Hurt By What I Read

I sat at the oak table in the seat furthest from the lady and closest to the door. I took a deep breath. The file was barely that, a little sliver of history. I opened it. Two documents fell out. One was folded in thirds, similar to how deeds and other legal documents used to be presented (before lawyers started drowning in their own words). The other was not folded. The photocopy machine was barely 3 feet away, a handwritten sign taped on the cover announcing that copies cost 10 cents.  

Other than glancing over to make sure the lady was not watching (she wasn´t), I shut out the rest of the world. I heard nothing, saw nothing, did nothing except look at the folded piece of paper. The title  made no sense. It said ¨Kenneth James Peters¨, underneath that the word ¨to¨, and underneath that ¨Donald Edward Humphrey¨. Other than recognizing my name, Donald Edward Humphrey, I was in a fog. Under my breath, I swore – ¨They screwed up my file.¨ All right, I said worse than that, but you get the idea. I fidgeted in the wood chair, feeling the beginnings of frustration that I had come all this way to find my file confused with someone else.

It hit me all at once. I was someone else. I was Kenneth James Peters. Soon to enter my second year of law school, at the age of 26,  it had never occurred to me – at least consciously – that I had another name. ¨Holy xxxx¨, I exclaimed, a little bit louder now but not enough for anyone to hear. That was me!. When I opened the document, it confirmed what I was beginning to comprehend. It was the Final Order of Adoption, naming my parents, Ruth and Gorham Humphrey, as my legal parents, and changing my entire name from Kenneth James Peters to Donald Edward Humphrey.

I had never once considered what I was called before I came to Paul Revere Road. I suppose, if someone had asked, I would have answered ¨Donny¨. I never imagined that I was known by any other name and saw that unexplained 2 year period at the start of my life as an empty forest. It seems silly now, in retrospect. Of course they had to call me something. When I left the hospital, I had to have a name – the law required it – and I was still almost 2 years short of meeting the people who would become my adoptive parents. I obviously did not have the name of people who did not then even know me. Perhaps typical for an adoptee, my first reaction was how stupid it was of me not to recognize I had another name.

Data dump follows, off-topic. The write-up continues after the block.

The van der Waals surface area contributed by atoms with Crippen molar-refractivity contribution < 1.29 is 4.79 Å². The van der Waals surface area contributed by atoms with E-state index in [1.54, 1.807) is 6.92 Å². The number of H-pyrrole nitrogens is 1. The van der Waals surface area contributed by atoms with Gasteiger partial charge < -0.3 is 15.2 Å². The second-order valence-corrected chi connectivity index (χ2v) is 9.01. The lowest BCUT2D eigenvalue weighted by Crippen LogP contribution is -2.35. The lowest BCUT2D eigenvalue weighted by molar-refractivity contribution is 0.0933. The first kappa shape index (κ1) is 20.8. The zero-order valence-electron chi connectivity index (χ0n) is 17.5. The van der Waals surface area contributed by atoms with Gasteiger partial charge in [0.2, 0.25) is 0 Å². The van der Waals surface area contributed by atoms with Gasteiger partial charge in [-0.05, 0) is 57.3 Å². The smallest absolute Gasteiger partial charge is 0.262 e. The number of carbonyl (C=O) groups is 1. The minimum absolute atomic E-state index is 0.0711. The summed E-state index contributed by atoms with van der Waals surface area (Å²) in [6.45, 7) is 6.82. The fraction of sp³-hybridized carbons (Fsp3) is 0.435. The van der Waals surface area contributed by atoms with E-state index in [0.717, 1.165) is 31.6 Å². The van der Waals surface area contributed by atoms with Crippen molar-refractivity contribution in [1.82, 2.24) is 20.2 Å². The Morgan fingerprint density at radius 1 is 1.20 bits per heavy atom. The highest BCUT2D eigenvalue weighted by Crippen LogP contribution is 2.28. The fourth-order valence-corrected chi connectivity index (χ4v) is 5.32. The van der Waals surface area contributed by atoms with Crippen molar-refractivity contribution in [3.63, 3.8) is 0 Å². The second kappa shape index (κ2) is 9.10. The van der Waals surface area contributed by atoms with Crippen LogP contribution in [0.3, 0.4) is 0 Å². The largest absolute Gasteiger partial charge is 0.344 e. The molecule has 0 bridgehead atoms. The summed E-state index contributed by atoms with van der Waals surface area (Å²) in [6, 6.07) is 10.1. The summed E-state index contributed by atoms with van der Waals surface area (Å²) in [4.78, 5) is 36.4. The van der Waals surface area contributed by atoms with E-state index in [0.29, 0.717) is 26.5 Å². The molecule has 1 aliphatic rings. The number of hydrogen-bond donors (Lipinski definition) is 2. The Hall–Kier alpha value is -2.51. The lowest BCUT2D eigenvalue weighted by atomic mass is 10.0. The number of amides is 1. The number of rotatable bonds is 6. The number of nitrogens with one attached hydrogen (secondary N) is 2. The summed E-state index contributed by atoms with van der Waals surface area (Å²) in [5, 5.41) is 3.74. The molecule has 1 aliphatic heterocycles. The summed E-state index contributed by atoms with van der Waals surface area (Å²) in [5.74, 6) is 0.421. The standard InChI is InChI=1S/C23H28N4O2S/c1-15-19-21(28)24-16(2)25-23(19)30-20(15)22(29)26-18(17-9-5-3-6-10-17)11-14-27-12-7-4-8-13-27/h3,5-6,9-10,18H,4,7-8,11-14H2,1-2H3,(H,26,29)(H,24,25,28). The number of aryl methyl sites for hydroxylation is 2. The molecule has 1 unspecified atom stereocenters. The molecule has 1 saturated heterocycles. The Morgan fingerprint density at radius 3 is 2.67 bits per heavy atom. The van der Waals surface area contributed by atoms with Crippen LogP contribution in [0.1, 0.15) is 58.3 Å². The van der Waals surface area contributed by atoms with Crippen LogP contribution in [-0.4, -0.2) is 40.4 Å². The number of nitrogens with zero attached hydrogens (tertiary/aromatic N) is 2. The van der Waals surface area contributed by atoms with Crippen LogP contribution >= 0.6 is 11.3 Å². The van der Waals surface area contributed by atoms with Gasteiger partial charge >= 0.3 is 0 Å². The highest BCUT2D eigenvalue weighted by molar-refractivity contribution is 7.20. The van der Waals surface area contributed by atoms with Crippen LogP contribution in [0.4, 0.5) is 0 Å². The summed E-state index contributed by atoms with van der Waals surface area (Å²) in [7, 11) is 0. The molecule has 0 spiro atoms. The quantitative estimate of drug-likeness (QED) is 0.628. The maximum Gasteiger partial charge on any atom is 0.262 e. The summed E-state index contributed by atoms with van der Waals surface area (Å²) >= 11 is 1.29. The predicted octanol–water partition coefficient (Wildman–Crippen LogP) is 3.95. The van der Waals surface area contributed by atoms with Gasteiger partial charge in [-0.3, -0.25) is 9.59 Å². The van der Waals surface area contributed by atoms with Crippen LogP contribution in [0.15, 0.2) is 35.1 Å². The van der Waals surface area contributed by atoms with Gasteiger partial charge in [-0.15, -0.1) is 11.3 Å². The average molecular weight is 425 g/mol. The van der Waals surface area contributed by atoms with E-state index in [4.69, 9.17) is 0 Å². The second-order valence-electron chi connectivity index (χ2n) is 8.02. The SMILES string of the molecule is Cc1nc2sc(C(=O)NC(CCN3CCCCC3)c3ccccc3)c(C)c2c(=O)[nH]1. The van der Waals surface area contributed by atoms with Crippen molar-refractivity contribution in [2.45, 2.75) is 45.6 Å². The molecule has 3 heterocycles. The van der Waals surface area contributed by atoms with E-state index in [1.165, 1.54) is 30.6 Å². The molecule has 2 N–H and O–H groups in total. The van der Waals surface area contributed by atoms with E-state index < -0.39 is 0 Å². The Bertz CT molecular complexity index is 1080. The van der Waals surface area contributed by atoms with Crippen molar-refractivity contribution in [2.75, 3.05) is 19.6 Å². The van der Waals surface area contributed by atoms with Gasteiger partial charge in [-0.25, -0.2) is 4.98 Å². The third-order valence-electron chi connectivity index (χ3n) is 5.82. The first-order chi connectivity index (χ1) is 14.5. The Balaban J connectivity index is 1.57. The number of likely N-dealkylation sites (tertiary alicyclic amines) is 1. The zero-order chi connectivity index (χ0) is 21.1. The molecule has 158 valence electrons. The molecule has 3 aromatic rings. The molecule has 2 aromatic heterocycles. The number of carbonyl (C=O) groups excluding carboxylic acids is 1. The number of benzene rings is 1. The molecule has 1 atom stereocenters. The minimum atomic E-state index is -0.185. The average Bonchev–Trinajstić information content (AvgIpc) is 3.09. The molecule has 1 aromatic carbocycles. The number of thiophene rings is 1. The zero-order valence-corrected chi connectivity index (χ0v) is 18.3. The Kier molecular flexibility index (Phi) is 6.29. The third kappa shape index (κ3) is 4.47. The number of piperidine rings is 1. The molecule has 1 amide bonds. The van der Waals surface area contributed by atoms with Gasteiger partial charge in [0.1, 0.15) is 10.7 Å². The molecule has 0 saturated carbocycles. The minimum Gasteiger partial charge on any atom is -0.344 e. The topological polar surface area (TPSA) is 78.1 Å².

My eyes were practically jumping out of my head. I had a name! Someone named me. I was something before I was this something. I had a history, and these two pieces of paper, these two saved morsels, were the door to that past. I had trouble sitting still but was also worried about being watched. I was worried that, at any moment – for any reason – the lady would swoop down and take the papers from me.

The other information in the Final Order of Adoption, which I quickly scanned, was not a surprise  – that my parents, Ruth and Gorham, were henceforth to be my legal parents. I already knew, from my birth certificate, that I was born at Kenmore Hospital – that fact was not changed. I kept staring at the heading of the Order – adopting , in effect, that complete change-of-name tidbit back into my life. The name, Kenneth – or Kenny – meant nothing to me. There was not a stir of recognition. It seemed totally foreign. I didn´t identify with it or, in fact, like it much more than Donny. Neither name rang true, but the fact that someone had taken the effort to name me was significant, meant something  – whether or not I liked the name.

I put down the Order and picked up the other piece of paper. It was a bit longer, two-sided. I looked through it until I saw a typewritten name – on the back side – Virginia M. Peters. My original mother. My birthmother. My mother. Above that was her handwritten signature, almost as disjointed and childlike as mine. The paper was the Consent for Adoption, and I soon realized that, by her signature, my mother was signing away her legal rights to me. She was giving me away. There was no stated reason, no fill in the blanks from which to choose. There was also no mention of a father – solely her signature saying, basically: ¨ go ahead, it’s okay with me¨.